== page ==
Always consider your kitchen distribution
If your kitchen looks like one of those Home & Decor magazines, this won’t be an issue, but if you’re like most of us, your cabinets are probably already full of other kitchen appliances, pots and pans.
I normally store my pots inside one another like culinary “matryoshkas”, which is something you cannot do when you own a rice cooker.
Sure, you can leave it on the countertop forever, but if you ever want your kitchen to look as uncluttered as possible, this could put you in an inconvenient situation.
As I said before, you can find many options out there, but a good starting point is probably $80-$120, as this is the range where rice cookers start including more programming functions and attractive features for cooking.
That being said, if you’re not looking for something too fancy, $60 can get you a decent, basic appliance that will serve its purpose perfectly.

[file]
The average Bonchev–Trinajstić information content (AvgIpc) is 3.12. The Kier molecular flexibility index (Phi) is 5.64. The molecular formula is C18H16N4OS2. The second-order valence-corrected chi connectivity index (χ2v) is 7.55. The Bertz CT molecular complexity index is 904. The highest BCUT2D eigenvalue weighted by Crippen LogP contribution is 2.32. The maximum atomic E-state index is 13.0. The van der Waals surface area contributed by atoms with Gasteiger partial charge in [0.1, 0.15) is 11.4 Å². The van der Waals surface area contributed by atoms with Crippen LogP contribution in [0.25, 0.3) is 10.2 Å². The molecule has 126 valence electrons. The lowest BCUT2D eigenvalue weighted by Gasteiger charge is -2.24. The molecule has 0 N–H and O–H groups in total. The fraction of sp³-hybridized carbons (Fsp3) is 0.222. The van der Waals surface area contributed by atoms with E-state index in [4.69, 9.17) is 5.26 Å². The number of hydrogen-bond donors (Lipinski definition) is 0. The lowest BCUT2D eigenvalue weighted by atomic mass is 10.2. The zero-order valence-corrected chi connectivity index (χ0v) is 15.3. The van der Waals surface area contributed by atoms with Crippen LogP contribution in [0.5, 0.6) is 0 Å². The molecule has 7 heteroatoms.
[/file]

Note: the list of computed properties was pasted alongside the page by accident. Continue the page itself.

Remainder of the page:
Cheap, versatile, and durable, what’s not to love?
Pots come in all shapes and sizes, and the materials used to build them vary depending on their price. That being said, most household boiling pots are not very expensive, with starting prices as low as $25.
When compared to the cheapest rice cooker sold online, which goes for about $45, this sounds like a cheap and versatile alternative. Boiling your rice in boiling pots definitely wins in this area.
A boiling pot is universal. Whether you’re trying to soften some potatoes, or cook an entire stew, this kitchen appliance has got your back!
The fact that most boiling pots are not very expensive and can be used for several purposes makes a very strong case against buying a rice cooker, especially when you’re not a rice lover.